Deciding to go back to college can be an intimidating choice. Layer on a global pandemic, and you either turn right back around and do what you’ve been doing, or you jump in feet first and see where the adventure takes you. The latter is exactly what radiography student Megan Fierstos did.
Megan worked as a licensed insurance agent when she decided it was time to do something different. She had always been fascinated by X-rays, so she enrolled at Aultman College. With two semesters of general education requirements under her belt, she entered the Associate of Applied Science in Radiography (AASR) Program in the fall of 2020—right in the middle of the COVID-19 pandemic.
She was hesitant to start the radiography program with the world in such a different place than when she began at Aultman College. Still she decided to see how things would go. What Megan had expected her first-semester experience was not the reality. “I assumed you would meet everyone in your class and make friends who you can study and hang out with. But because of the pandemic, we can’t do much of that now unless we meet via Zoom.”
Overall, she noticed three significant differences—the classroom setting of online versus in-person, how clinicals are conducted, and the wearing of personal protection equipment (PPE). However, she feels that the experience is trending positively.
During the fall 2020 semester, most of Megan’s classes were online, except for a few in-person lab classes. She said online classes made things a little more difficult. For example, students couldn’t walk up to a model or item the instructor showed them to get a better look. Megan also surmised that students weren’t as quick to ask questions over Zoom compared to being face-to-face in a classroom. To fill in these gaps, radiography instructors provided interactive learning activities and discussions, as well as bones and models when possible.
When other classes began again in person, it was still hard to get to know classmates. Megan explained, “Since we’re all six feet apart, it feels like we’re speaking so much more loudly when we want to talk to someone.”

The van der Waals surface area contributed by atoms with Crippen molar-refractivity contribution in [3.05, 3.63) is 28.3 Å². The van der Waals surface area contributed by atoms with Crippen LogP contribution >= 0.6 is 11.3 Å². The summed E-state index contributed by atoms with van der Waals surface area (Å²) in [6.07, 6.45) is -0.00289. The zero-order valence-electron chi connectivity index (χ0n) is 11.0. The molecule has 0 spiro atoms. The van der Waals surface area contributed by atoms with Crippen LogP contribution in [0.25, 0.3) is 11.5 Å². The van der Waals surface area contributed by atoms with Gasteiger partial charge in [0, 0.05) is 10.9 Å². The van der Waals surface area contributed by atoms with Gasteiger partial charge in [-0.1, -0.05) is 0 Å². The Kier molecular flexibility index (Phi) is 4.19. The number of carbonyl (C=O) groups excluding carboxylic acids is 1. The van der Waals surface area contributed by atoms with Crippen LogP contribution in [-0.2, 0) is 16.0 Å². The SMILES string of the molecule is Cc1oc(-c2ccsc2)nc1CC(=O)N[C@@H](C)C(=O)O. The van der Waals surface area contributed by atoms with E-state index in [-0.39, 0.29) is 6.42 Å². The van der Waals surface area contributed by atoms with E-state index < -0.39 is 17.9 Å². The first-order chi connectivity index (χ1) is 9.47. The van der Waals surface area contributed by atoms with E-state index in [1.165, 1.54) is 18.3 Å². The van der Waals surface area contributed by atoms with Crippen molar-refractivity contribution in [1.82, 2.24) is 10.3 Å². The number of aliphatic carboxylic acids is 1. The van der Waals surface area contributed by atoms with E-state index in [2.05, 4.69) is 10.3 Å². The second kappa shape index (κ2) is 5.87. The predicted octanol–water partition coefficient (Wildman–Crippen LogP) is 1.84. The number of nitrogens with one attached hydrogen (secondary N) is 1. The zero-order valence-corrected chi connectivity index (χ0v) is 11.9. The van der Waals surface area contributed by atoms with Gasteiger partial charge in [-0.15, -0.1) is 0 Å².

After the radiography program’s clinical practicum was delayed until the spring semester due to the pandemic, Megan felt a positive shift in learning during the spring semester with more in-person learning. “We’ve done a couple of in-person clinicals, and I can already tell the experience allows so much more learning,” she said. “It’s made a huge difference.”
During clinicals, Megan gains real-world experience performing imaging procedures—instead of pretending on a friend for virtual classes or using lab simulations. Clinicals give her a chance to interact with different types of bodies, so she can learn with a variety of people.
One major issue Megan didn’t expect with the pandemic? Goggles that fog up during classes or when walking across campus. “Aultman College requires everyone to wear masks and goggles. The masks aren’t bad, but when the goggles fog up, and I can’t see what’s written on the board, that’s really a pain.”
Radiography students in Megan’s class will most likely be wearing the PPE through graduation in spring 2022. She’s not sure how the vaccines will impact this, but she’s mentally prepared to wear the face mask and goggles as long as needed.
Post-graduation, Megan hopes to be a practicing radiographer. She chose the field because it’s so versatile. She can work in a variety of clinical settings, such as doctors’ offices, immediate cares, hospitals, mobile companies, pain clinics, and more. Depending on which area she decides to take her career in, she may need additional education, so she plans on going back for at least her bachelor’s degree.
“As long as I can graduate from Aultman College as a practicing radiographer, that’s a good place to start. Then I can go from there,” Megan said. Aultman College is setting her up for success in a very rewarding career.
When looking at different colleges, Megan landed on Aultman College because she was more familiar with Aultman Hospital (she had worked there for several years). The school was closer to home, and she liked the smaller classes. She assumed that instructors would get to know students as individuals. Even through online classes and all the pandemic-related adjustments, Megan has found her assumptions to be true.
For students considering Aultman College, Megan wants them to know that the radiography program is not easy—which is a good thing. She explained that “if you put forth the effort, listen to lectures, and study outside of class, your dedication will show. You’ll have a very rewarding career after graduation.”
Now, with some classes and clinical experience under her belt, Megan said she’s very happy being at Aultman College, even during a pandemic.
Are you ready to start your journey in radiography at Aultman College? Learn about our Associate of Applied Science in Radiography program or request info about Aultman College.